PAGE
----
By living in the 21st Century, being solely book-smart is becoming less of a popular achievement amongst children. Modern parents and teachers are increasingly driven towards the direction of implementing soft skills training into their young ones, this is due to the understanding that being smart academically does not guarantee a child’s smooth or successful transition from adolescence to adult.

Here are a few essential skills that are a must to own:

  • I am a Leader.

Every company or high school club requires a role model, an individual to apply correct teachings into the team and make wise decisions for the benefit of the people they lead. A way parents could help their child develop this leadership skill is to constantly encourage their child to participate in clubs and societies in school. More so, parents should give their child a boost of confidence to uptake important positions in the clubs they join, that way they are exposed to the tasks needed to be uphold by a leader. Not only that, they will also experience and learn a combination of other soft skills like teamwork and effective communication.

John Rampton, author of the online Entrepreneur Asia Pacific depicted parents as a role model to set a good leadership example to children. That way parents will be able to teach the young ones ‘accountability through effective leadership’ hence training children from young to be responsible leaders.

  • I Manage and Prioritize.

The couple of hours a child spends in school and before going to bed is a practice field for their time management skill. Parents often worry when their child receives insane amounts of homework, club meetings, projects and many more other responsibilities uphold by a student. However, with the proper management of his/her time and knowing how to prioritize urgent tasks, a student will be able to organize and complete them in a timely manner. Learning how to put urgent matters first is an essential part of time management and it is what separates the ‘working hard’s from the ‘working smart’s. Not only does this skill allow the child to make smart choices in deciding which task to put first, but they will also be able to focus completely on the important tasks instead of multitasking – less focus on something could lead to lower quality work produced.

Dr. Stephan R. Covey, author of the best-selling ‘The 7 Habits of Highly Effective People’ used a pebbles, rocks and sand analogy to show how this essential combo of ‘prioritize and focus’ is key to completing even the most difficult duties while juggling a busy schedule.

The analogy goes accordingly:

A glass jar was filled carefully with fist-sized rocks until the brim. Smaller pebbles and sands were produced and placed in the same jar, filling up the gaps between the rocks. One would think that is the end, however, the jar, containing rocks, pebbles and sand squeezed together tightly was still able to allow water to fill the jar completely.

“What are the big rocks in your life? A project that you want to accomplish? Time with your loved ones? Your faith, your education, your finances? A cause? Teaching or mentoring others? Remember to put these Big Rocks in first or you’ll never get them in at all.” – Stephan Covey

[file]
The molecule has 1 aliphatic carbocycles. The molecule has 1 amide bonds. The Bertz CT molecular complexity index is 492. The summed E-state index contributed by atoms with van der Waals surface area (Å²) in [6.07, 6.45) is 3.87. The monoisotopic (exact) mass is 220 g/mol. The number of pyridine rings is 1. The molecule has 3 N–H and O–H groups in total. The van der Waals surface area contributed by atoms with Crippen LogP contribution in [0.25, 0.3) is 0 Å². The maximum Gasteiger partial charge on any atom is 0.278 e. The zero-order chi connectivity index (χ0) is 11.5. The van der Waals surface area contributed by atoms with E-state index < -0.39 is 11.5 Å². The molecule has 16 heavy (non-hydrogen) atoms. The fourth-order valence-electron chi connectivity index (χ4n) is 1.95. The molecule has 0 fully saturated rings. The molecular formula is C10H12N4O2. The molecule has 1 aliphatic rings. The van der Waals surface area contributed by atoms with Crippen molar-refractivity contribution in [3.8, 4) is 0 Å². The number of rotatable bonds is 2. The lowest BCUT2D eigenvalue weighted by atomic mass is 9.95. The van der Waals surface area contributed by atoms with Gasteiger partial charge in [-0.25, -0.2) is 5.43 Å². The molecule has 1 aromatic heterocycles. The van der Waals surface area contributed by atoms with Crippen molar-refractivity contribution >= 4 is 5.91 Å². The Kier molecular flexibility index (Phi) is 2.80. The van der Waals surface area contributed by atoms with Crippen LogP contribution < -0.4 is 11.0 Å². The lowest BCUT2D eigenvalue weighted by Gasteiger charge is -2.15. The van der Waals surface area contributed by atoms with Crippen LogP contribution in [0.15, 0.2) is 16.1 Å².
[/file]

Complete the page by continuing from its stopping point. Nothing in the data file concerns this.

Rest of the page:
He has demonstrated to us the significance of prioritizing tasks in order to focus on what’s needed to be done before even attempting to do the less important ones. Children should be able to focus on upcoming homework and quizzes while managing time for a later due project before putting forward the thought of hobbies and games.

  • I am Responsible for Me!

One of the essential skills that children should absorb from a young age is how to handle their own responsibilities in their daily life. It is often seen that parents apply the ‘protect and solve’ habit to cover for their child’s mistakes instead of guiding them towards responsibility and independence. Not only will this error deprive the child from developing problem solving skills but it will also be damaging for the child in the long run when he/she start facing problems of their own.

Parents should instead encourage their child/children to evaluate and ponder about their own mistakes. For example:

If a child does badly on a math test, should a parent pull him/her to the math teacher and demand an explanation for the obtained grade? Or should a parent guide their child through his/her disappointment by asking questions that prompt him/her to think about whether enough effort was invested into the exam preparations, was him/her struggling with the study materials etc.

“Understanding what they want to solve can help identify how to approach a way to solve it”

says Sara McMickle, head of the Office of College Counseling at Léman Manhattan Preparatory School in New York City. With this, the child is forced to discover his/her own possible solutions to solve their academic problems in school, this mindset of accountability will gradually improve as the child faces greater challenges later on.

Every child deserves a chance at having well-shaped soft skills – it is the parent’s responsibility to ensure their next generation realizes the importance of soft skill development, in turn they will grow up to put them to good use then pass on the teachings to their children.

 

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